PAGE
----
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(Sydney) – Papua New Guinea is one of the most dangerous places to be a woman or girl, with rates of family and sexual violence among the highest in the world, Human Rights Watch said today in its World Report 2016. Gender inequality, violence, corruption, and excessive use of force by police, including against children, remain pressing human rights issues.

A woman holding a child looks down the valley from Kassam Pass, in Papua New Guinea’s Highlands, an isolated region where some people must walk several days to reach the nearest road.  © 2012 Vlad Sokhin/Panos

In the 659-page World Report 2016, its 26th edition, Human Rights Watch reviews human rights practices in more than 90 countries. In his introductory essay, Executive Director Kenneth Roth writes that the spread of terrorist attacks beyond the Middle East and the huge flows of refugees spawned by repression and conflict led many governments to curtail rights in misguided efforts to protect their security. At the same time, authoritarian governments throughout the world, fearful of peaceful dissent that is often magnified by social media, embarked on the most intense crackdown on independent groups in recent times.

An estimated 70 percent of women in Papua New Guinea experience rape or assault in their lifetime. While violence against women has long been criminalized and domestic violence was specifically proscribed under the 2013 Family Protection Act, few perpetrators are brought to justice and the government has not yet begun to implement the Family Protection Act. Police and prosecutors rarely pursue investigations or criminal charges against people who commit family violence and instead prefer to resolve them through mediation and/or compensation. Women and girls accused of “sorcery” or “witchcraft” are often attacked by violent mobs. In May 2015, a group of men in a remote part of Enga province killed a woman after she was accused of “sorcery.”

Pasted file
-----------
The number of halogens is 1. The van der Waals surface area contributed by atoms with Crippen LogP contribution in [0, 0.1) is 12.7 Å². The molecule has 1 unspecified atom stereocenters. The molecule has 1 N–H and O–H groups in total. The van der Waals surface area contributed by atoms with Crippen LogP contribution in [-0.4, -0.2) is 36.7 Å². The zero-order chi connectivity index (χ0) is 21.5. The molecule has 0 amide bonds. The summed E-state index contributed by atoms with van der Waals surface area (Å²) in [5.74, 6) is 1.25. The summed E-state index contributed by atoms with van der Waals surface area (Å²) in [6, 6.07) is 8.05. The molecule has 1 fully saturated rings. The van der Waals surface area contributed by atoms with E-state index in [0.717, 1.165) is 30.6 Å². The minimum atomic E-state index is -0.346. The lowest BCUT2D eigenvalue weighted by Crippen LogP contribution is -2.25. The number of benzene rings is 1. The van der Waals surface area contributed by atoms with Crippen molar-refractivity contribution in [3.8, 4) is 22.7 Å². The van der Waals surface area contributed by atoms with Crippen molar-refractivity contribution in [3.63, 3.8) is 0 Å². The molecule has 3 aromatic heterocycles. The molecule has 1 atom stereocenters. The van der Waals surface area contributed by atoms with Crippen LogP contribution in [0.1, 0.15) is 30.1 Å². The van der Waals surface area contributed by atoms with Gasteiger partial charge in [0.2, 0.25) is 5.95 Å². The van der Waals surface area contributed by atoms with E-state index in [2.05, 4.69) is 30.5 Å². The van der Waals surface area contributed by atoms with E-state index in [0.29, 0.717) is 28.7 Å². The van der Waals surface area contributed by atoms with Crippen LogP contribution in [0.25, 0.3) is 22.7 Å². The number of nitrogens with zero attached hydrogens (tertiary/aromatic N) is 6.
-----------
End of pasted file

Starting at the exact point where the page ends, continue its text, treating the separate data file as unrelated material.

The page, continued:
“Papua New Guinea is failing to meet its obligations under international law to protect women and girls from discrimination and family violence,” said Brad Adams, Asia director. “The government should immediately begin enforcing the Family Protection Act to ensure appropriate law enforcement responses and should provide comprehensive access to services for victims of family violence.”

In 2015, Prime Minister Peter O’Neill continued to weaken the country’s anti-corruption agency, Task Force Sweep, by starving it of funding. In October, the government sought to suspend Chief Magistrate Nerrie Eliakim, who issued the arrest warrant against Prime Minister O’Neill for corruption charges.

About 930 male asylum seekers and refugees, transferred by Australia for refugee status determination, remain detained on Manus Island. Most have been held there for more than two years. Human rights organizations and media are regularly denied access to the detention center. The indefinite nature of detention is causing significant mental health problems, including depression and anxiety. Fifty-one of those recognized as refugees have been transferred to a transit center, but most cannot leave Manus Island, study, or work. Only three refugees have been permitted to leave Manus to work since December 2015.

Police abuse continues to be reported with little accountability even for fatalities and egregious physical abuse. In January 2015, police killed two market vendors in Port Moresby when firing indiscriminately into a crowd after a dispute between vendors and local council officials. So far no one has been arrested for the shooting.

“The government needs to address police brutality and bring any officers responsible for crimes to justice,” Adams said. “Papua New Guinea should treat asylum seekers in accordance with international standards and implement a refugee resettlement policy.”

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